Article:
The proposed regulations offer two possible solutions to mitigate a non-compliant unit’s negative effect on the minimum set-aside test. The first option is to convert a market-rate unit to a low-income unit. This mitigating factor’s applicability is limited in scope as it first requires a project to have market-rate units. The second option is to remove a low-income unit from the average income calculation. This option’s application requires an otherwise qualified unit to be removed from the minimum set-aside calculation, which effectively reduces the applicable fraction. It is important to note that the property owner can change the status as a removed unit at any time.
Let’s look at an example of the second option. A property has four units. Units 1 and 2 become disqualified during the year. If Unit four is removed to meet the minimum set-aside test’s 60% average, the project still fails to be a qualified low-income property as the property no longer meets the 40% component of the test. This example highlights the danger of removing units as a mitigating factor.
|Average Income Test|
|Unit Number||Income Designations|
The proposed regulations allow the property owners 60 days after the failing year to correct the non-compliance. If one of the two mitigating actions is applied and the non-compliance is corrected by the 60th day, the property is treated as having been in compliance at the failing year’s close. The drawback of this allowance is that the discovery of the non-compliance may not occur until after the mitigation period is over. A proactive approach could be to institute a requirement that properties undergo annual tenant file reviews shortly after year-end. Doing so would allow for the discovery and correction of compliance issues within the 60-day window. This approach could prove costly, however, depending on the size of the project.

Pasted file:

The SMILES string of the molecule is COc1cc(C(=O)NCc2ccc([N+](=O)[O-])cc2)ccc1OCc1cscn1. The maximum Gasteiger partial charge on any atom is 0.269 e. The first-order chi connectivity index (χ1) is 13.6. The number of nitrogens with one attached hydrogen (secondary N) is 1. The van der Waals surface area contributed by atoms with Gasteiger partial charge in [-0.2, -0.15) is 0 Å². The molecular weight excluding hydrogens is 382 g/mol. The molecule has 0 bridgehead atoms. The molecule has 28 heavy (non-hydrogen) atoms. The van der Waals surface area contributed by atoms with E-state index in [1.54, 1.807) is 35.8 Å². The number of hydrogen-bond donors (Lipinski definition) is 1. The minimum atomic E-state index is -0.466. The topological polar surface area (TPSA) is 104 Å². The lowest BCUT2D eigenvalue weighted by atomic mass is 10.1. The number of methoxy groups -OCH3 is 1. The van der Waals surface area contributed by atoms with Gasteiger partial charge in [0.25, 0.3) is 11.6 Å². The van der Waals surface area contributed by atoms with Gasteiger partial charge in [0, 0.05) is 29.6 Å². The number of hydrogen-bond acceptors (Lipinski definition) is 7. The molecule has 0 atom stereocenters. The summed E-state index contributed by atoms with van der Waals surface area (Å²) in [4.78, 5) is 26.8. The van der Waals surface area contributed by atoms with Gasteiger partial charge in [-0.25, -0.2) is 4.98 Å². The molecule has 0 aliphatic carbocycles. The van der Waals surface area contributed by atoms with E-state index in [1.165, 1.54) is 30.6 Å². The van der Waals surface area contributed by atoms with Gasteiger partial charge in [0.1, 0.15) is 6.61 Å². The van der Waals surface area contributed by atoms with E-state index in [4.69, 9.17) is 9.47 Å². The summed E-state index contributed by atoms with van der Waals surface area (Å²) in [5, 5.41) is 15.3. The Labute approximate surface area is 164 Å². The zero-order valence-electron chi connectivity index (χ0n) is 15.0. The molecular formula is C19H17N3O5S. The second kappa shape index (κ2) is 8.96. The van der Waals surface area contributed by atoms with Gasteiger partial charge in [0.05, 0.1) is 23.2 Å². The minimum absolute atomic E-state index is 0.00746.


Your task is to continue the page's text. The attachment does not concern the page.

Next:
Just as it was pre-AIT, failing to meet the minimum set aside in the first year of the credit period is catastrophic. This year-one non-compliance causes the project to be dismissed from the low-income housing tax credit program. The project will never have the ability to claim low-income housing tax credits.
The Next Available Unit Rule is also addressed in the proposed regulations. This rule states that if a tenant’s income rises 140% above the income limit, the next available unit must be rented to a low-income tenant. The main take away is that there is no requirement to comply with the next available unit rule in a specific order under the AIT. The ultimate goal is to meet the overall average minimum set-aside.
AIT provides housing to individuals with very low income but comes with less than desirable effects. Existing projects that previously made the election are required to comply with the unforeseeable implications of the proposed regulation, which could prove to be a danger to their project overall. Property owners who have not made the election as of yet have difficult decisions ahead of them. Financial institutions are starting to underwrite AIT projects using flat 50% AMGI rents, causing significant funding gaps. Investors are considering the option of not investing in AIT projects as they are being deemed too risky. Property owners must weigh the community’s needs against the risks associated with AIT.
As the Industry waits for the IRS response to received comments, please check back with Tidwell Group as new information emerges.